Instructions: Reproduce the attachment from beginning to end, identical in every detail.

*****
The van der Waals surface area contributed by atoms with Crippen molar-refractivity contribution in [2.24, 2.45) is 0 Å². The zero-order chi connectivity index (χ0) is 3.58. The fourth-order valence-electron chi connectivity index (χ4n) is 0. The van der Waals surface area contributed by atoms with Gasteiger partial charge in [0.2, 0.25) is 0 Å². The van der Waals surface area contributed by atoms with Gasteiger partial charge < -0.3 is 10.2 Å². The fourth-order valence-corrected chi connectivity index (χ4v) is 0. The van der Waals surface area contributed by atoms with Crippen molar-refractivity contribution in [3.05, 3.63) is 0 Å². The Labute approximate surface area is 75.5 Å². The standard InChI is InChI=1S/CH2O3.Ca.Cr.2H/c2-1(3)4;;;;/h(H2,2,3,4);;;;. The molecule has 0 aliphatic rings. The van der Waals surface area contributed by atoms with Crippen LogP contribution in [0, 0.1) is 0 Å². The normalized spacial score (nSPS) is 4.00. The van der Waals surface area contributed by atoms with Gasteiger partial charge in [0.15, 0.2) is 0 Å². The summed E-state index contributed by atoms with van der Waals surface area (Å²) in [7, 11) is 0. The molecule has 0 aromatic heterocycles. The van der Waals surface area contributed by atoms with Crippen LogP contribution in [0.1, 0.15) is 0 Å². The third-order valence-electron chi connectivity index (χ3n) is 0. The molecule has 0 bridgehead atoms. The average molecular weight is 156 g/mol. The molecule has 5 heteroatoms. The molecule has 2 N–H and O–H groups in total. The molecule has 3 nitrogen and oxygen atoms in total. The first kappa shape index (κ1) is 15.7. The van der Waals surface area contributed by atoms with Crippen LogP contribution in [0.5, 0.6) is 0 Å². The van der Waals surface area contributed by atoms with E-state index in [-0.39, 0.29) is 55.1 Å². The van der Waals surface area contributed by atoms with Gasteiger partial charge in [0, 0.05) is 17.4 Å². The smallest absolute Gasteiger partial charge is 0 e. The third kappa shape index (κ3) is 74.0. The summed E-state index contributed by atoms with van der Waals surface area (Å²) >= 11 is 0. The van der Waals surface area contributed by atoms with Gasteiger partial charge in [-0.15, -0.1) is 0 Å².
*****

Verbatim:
The van der Waals surface area contributed by atoms with Crippen molar-refractivity contribution in [2.24, 2.45) is 0 Å². The zero-order chi connectivity index (χ0) is 3.58. The fourth-order valence-electron chi connectivity index (χ4n) is 0. The van der Waals surface area contributed by atoms with Gasteiger partial charge in [0.2, 0.25) is 0 Å². The van der Waals surface area contributed by atoms with Gasteiger partial charge < -0.3 is 10.2 Å². The fourth-order valence-corrected chi connectivity index (χ4v) is 0. The van der Waals surface area contributed by atoms with Crippen molar-refractivity contribution in [3.05, 3.63) is 0 Å². The Labute approximate surface area is 75.5 Å². The standard InChI is InChI=1S/CH2O3.Ca.Cr.2H/c2-1(3)4;;;;/h(H2,2,3,4);;;;. The molecule has 0 aliphatic rings. The van der Waals surface area contributed by atoms with Crippen LogP contribution in [0, 0.1) is 0 Å². The normalized spacial score (nSPS) is 4.00. The van der Waals surface area contributed by atoms with Gasteiger partial charge in [0.15, 0.2) is 0 Å². The summed E-state index contributed by atoms with van der Waals surface area (Å²) in [7, 11) is 0. The molecule has 0 aromatic heterocycles. The van der Waals surface area contributed by atoms with Crippen LogP contribution in [0.1, 0.15) is 0 Å². The third-order valence-electron chi connectivity index (χ3n) is 0. The molecule has 0 bridgehead atoms. The average molecular weight is 156 g/mol. The molecule has 5 heteroatoms. The molecule has 2 N–H and O–H groups in total. The molecule has 3 nitrogen and oxygen atoms in total. The first kappa shape index (κ1) is 15.7. The van der Waals surface area contributed by atoms with Crippen LogP contribution in [0.5, 0.6) is 0 Å². The van der Waals surface area contributed by atoms with E-state index in [-0.39, 0.29) is 55.1 Å². The van der Waals surface area contributed by atoms with Gasteiger partial charge in [0, 0.05) is 17.4 Å². The smallest absolute Gasteiger partial charge is 0 e. The third kappa shape index (κ3) is 74.0. The summed E-state index contributed by atoms with van der Waals surface area (Å²) >= 11 is 0. The van der Waals surface area contributed by atoms with Gasteiger partial charge in [-0.15, -0.1) is 0 Å².